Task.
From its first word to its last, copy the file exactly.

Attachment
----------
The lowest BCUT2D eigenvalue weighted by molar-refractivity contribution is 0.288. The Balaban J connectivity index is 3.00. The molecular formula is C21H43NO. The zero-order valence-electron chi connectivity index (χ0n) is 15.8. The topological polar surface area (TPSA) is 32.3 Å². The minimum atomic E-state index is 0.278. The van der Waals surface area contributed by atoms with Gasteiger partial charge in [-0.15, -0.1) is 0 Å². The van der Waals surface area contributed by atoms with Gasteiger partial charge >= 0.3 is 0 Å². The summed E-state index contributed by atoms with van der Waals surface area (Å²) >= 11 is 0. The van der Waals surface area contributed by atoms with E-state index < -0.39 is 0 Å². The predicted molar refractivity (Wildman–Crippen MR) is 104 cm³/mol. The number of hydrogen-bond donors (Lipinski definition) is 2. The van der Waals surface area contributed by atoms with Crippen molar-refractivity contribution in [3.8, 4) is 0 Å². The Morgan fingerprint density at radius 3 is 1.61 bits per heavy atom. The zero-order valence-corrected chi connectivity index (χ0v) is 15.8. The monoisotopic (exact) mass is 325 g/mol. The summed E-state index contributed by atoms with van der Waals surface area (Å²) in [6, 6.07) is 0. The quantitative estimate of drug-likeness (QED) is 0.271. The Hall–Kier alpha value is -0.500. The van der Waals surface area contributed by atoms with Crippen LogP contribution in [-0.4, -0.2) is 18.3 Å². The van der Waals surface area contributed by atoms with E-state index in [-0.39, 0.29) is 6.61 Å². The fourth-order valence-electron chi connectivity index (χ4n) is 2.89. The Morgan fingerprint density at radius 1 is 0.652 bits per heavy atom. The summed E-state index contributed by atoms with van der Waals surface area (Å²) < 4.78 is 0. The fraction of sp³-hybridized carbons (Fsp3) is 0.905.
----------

The lowest BCUT2D eigenvalue weighted by molar-refractivity contribution is 0.288. The Balaban J connectivity index is 3.00. The molecular formula is C21H43NO. The zero-order valence-electron chi connectivity index (χ0n) is 15.8. The topological polar surface area (TPSA) is 32.3 Å². The minimum atomic E-state index is 0.278. The van der Waals surface area contributed by atoms with Gasteiger partial charge in [-0.15, -0.1) is 0 Å². The van der Waals surface area contributed by atoms with Gasteiger partial charge >= 0.3 is 0 Å². The summed E-state index contributed by atoms with van der Waals surface area (Å²) >= 11 is 0. The van der Waals surface area contributed by atoms with E-state index < -0.39 is 0 Å². The predicted molar refractivity (Wildman–Crippen MR) is 104 cm³/mol. The number of hydrogen-bond donors (Lipinski definition) is 2. The van der Waals surface area contributed by atoms with Crippen molar-refractivity contribution in [3.8, 4) is 0 Å². The Morgan fingerprint density at radius 3 is 1.61 bits per heavy atom. The zero-order valence-corrected chi connectivity index (χ0v) is 15.8. The monoisotopic (exact) mass is 325 g/mol. The summed E-state index contributed by atoms with van der Waals surface area (Å²) in [6, 6.07) is 0. The quantitative estimate of drug-likeness (QED) is 0.271. The Hall–Kier alpha value is -0.500. The van der Waals surface area contributed by atoms with Crippen LogP contribution in [-0.4, -0.2) is 18.3 Å². The van der Waals surface area contributed by atoms with E-state index in [-0.39, 0.29) is 6.61 Å². The fourth-order valence-electron chi connectivity index (χ4n) is 2.89. The Morgan fingerprint density at radius 1 is 0.652 bits per heavy atom. The summed E-state index contributed by atoms with van der Waals surface area (Å²) < 4.78 is 0. The fraction of sp³-hybridized carbons (Fsp3) is 0.905.